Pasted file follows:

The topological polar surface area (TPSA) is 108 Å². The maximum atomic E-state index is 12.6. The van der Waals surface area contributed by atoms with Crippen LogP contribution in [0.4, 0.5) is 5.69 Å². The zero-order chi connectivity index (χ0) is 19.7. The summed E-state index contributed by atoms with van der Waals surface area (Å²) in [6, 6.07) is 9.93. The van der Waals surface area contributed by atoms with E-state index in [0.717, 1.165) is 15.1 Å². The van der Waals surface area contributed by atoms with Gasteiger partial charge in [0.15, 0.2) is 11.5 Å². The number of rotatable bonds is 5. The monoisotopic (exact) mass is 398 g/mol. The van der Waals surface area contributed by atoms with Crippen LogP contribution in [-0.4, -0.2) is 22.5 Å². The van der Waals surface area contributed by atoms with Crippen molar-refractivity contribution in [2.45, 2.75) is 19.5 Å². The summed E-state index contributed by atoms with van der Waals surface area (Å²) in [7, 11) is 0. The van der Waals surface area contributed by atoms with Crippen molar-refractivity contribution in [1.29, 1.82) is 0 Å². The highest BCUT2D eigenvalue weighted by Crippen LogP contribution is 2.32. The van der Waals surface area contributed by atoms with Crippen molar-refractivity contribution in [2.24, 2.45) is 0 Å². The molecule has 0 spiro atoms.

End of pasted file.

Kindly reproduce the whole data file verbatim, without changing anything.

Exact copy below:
The topological polar surface area (TPSA) is 108 Å². The maximum atomic E-state index is 12.6. The van der Waals surface area contributed by atoms with Crippen LogP contribution in [0.4, 0.5) is 5.69 Å². The zero-order chi connectivity index (χ0) is 19.7. The summed E-state index contributed by atoms with van der Waals surface area (Å²) in [6, 6.07) is 9.93. The van der Waals surface area contributed by atoms with E-state index in [0.717, 1.165) is 15.1 Å². The van der Waals surface area contributed by atoms with Gasteiger partial charge in [0.15, 0.2) is 11.5 Å². The number of rotatable bonds is 5. The monoisotopic (exact) mass is 398 g/mol. The van der Waals surface area contributed by atoms with Crippen LogP contribution in [-0.4, -0.2) is 22.5 Å². The van der Waals surface area contributed by atoms with Crippen molar-refractivity contribution in [2.45, 2.75) is 19.5 Å². The summed E-state index contributed by atoms with van der Waals surface area (Å²) in [7, 11) is 0. The van der Waals surface area contributed by atoms with Crippen molar-refractivity contribution in [1.29, 1.82) is 0 Å². The highest BCUT2D eigenvalue weighted by Crippen LogP contribution is 2.32. The van der Waals surface area contributed by atoms with Crippen molar-refractivity contribution in [2.24, 2.45) is 0 Å². The molecule has 0 spiro atoms.